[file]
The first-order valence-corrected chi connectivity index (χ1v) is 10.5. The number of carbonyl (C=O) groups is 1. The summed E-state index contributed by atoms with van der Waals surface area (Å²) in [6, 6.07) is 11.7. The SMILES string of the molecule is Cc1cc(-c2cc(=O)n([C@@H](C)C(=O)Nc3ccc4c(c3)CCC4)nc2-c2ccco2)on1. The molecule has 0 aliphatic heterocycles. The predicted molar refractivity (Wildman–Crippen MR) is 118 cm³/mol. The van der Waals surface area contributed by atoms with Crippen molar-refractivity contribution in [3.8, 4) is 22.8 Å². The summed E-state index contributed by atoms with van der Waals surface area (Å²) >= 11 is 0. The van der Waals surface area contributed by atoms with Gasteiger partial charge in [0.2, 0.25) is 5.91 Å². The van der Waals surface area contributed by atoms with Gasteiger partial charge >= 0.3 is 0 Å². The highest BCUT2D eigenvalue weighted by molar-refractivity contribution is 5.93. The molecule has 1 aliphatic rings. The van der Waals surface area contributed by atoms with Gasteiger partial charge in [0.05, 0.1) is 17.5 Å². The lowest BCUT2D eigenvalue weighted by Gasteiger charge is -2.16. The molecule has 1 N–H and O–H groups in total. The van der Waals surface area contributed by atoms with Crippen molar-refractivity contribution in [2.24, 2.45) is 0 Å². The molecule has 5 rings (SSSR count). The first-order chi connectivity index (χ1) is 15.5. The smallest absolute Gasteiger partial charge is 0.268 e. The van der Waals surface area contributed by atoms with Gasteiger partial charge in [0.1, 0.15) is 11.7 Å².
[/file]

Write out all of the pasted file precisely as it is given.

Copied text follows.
The first-order valence-corrected chi connectivity index (χ1v) is 10.5. The number of carbonyl (C=O) groups is 1. The summed E-state index contributed by atoms with van der Waals surface area (Å²) in [6, 6.07) is 11.7. The SMILES string of the molecule is Cc1cc(-c2cc(=O)n([C@@H](C)C(=O)Nc3ccc4c(c3)CCC4)nc2-c2ccco2)on1. The molecule has 0 aliphatic heterocycles. The predicted molar refractivity (Wildman–Crippen MR) is 118 cm³/mol. The van der Waals surface area contributed by atoms with Crippen molar-refractivity contribution in [3.8, 4) is 22.8 Å². The summed E-state index contributed by atoms with van der Waals surface area (Å²) >= 11 is 0. The van der Waals surface area contributed by atoms with Gasteiger partial charge in [0.2, 0.25) is 5.91 Å². The van der Waals surface area contributed by atoms with Gasteiger partial charge >= 0.3 is 0 Å². The highest BCUT2D eigenvalue weighted by molar-refractivity contribution is 5.93. The molecule has 1 aliphatic rings. The van der Waals surface area contributed by atoms with Gasteiger partial charge in [0.05, 0.1) is 17.5 Å². The lowest BCUT2D eigenvalue weighted by Gasteiger charge is -2.16. The molecule has 1 N–H and O–H groups in total. The van der Waals surface area contributed by atoms with Crippen molar-refractivity contribution in [2.24, 2.45) is 0 Å². The molecule has 5 rings (SSSR count). The first-order chi connectivity index (χ1) is 15.5. The smallest absolute Gasteiger partial charge is 0.268 e. The van der Waals surface area contributed by atoms with Gasteiger partial charge in [0.1, 0.15) is 11.7 Å².